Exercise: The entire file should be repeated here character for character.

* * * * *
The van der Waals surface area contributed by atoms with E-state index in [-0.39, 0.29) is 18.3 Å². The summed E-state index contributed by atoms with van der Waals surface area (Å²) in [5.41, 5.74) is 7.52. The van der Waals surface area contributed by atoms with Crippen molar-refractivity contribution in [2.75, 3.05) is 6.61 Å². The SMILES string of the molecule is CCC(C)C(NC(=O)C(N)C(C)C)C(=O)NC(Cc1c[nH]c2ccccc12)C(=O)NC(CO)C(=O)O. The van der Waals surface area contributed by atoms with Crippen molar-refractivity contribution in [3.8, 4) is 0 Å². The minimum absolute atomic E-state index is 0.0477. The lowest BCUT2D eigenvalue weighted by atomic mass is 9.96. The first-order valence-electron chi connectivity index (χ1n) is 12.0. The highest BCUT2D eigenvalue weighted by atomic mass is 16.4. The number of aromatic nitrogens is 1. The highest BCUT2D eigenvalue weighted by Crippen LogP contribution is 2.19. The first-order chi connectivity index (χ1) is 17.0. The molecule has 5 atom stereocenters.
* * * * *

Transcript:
The van der Waals surface area contributed by atoms with E-state index in [-0.39, 0.29) is 18.3 Å². The summed E-state index contributed by atoms with van der Waals surface area (Å²) in [5.41, 5.74) is 7.52. The van der Waals surface area contributed by atoms with Crippen molar-refractivity contribution in [2.75, 3.05) is 6.61 Å². The SMILES string of the molecule is CCC(C)C(NC(=O)C(N)C(C)C)C(=O)NC(Cc1c[nH]c2ccccc12)C(=O)NC(CO)C(=O)O. The van der Waals surface area contributed by atoms with Crippen molar-refractivity contribution in [3.8, 4) is 0 Å². The minimum absolute atomic E-state index is 0.0477. The lowest BCUT2D eigenvalue weighted by atomic mass is 9.96. The first-order valence-electron chi connectivity index (χ1n) is 12.0. The highest BCUT2D eigenvalue weighted by atomic mass is 16.4. The number of aromatic nitrogens is 1. The highest BCUT2D eigenvalue weighted by Crippen LogP contribution is 2.19. The first-order chi connectivity index (χ1) is 17.0. The molecule has 5 atom stereocenters.